When manufacturers use the following types of function-based supply chain-related performance measures in isolation of each other, there is a tendency to create conflicting goals among functional areas as follows: Customer Service/Sales, Logistics, Manufacturing , and Purchasing.
It is apparent use of only function-based measures could drive teams toward changing functional performance in entirely different directions. These types of measures alone have reinforced deficits in sharing between functional teams, reducing the effectiveness of many supply chains and fostering arms-length transactions among departments, leading to processes that are slow to respond. Performance improvement initiatives get focused on a single objective that frequently runs counter to increasing the efficiency of the total supply
To help integrate their supply chains, companies are starting to improve on existing deficits in team communication by organising around cross-functional processes. This is done by either creating departments responsible for an overall process or creating cross-functional teams that drive an overall process, such as: Order fulfillment, New product development/introduction and Total cycle time.
To support these organisational changes, companies are supplementing function-based measures with some process-based performance measures. While this approach does not advocate the total elimination of function-based measures, it places focus on the performance of an overall process, using these measures as diagnostic information to assess what is affecting overall performance.
The cross-functional process approach to measuring supply chains is applicable for inter- as well as intra-enterprise processes. For example, many would agree the two most important bottom-line measures of overall supply chain performance relate to: availability of the right products at the point of consumption and total landed cost to get the products to the point of consumption including all material, manufacturing, transportation, warehousing, and inventory costs along the supply chain.
While these are recommended supply chain measures, it is rare for one organisation to control its whole supply chain performance. Supply chains are typically comprised of many value-adding trading partners that control the portions in which they transact business. While this might be the case, supply chain tactics principles dictate that significant benefits can accrue when integrated inter-enterprise processes are in place, to link and optimise the supply chain.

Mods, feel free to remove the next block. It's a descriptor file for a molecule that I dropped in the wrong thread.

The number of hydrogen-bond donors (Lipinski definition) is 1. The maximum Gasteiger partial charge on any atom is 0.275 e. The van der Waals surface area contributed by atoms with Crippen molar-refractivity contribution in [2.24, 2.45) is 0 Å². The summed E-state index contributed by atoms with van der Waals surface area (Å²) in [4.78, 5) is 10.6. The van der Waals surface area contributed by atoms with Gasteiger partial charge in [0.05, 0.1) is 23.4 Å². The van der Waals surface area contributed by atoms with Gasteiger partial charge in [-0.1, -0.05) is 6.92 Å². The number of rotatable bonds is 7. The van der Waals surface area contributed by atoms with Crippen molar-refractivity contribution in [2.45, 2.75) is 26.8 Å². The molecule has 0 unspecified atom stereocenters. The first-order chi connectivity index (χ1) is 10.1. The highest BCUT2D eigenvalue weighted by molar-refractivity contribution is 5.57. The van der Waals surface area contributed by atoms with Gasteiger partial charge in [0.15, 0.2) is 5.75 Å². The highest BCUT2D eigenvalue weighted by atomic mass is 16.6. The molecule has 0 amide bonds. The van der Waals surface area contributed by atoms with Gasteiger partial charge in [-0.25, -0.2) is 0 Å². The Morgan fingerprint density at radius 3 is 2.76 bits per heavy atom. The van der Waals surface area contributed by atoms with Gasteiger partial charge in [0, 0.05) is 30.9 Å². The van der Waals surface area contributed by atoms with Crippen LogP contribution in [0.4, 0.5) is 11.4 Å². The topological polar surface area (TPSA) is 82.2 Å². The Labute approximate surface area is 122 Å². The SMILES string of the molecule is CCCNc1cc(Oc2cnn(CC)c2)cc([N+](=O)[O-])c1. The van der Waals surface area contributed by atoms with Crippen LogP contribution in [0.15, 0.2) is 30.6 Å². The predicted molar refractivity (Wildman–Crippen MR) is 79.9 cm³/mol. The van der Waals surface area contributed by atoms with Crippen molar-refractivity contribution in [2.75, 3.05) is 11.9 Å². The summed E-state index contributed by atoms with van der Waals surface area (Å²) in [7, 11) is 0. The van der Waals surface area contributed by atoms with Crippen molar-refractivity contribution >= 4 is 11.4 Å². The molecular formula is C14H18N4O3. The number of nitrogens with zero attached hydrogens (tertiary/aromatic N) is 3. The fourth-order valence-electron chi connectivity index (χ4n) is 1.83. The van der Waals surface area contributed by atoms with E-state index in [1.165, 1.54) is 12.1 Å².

To ensure the effectiveness of cross-enterprise processes, a company should measure performance of parts of their supply chain that lie outside their own enterprise. This leads to the question of “Should you measure what is not within the domain of your enterprise or what you cannot control?”
Most executives would answer “no” to that question, stating that it is useless to measure anything on which you have little or no control. But in situations where performance directly or indirectly impacts the availability or cost of products at the point of consumption, the answer should be “yes” to that questions.
At times it does makes sense to measure what you cannot control, as you may uncover a deficiency in your supply chain’s performance. Once found, initiatives can be developed to address the problem and the performance measures can be used as the “call to action.” These initiatives usually involve some form of program aimed at taking some level of control of upstream or downstream supply chain activities – extending beyond one’s enterprise.
As more companies implement supply chain programs, they will be placing greater emphasis on cross-enterprise processes, extending beyond their enterprise. This will lead to the need to implement performance measurement systems that include some external measures, including some for processes that lie outside of a company’s domain of control.
A major challenge for many companies when developing a supply chain performance measurement process is limiting the number of measures. Most companies are involved in complex business operations that span across multiple business divisions and geographical boundaries, involving many sub-processes, tasks, and organisational departments.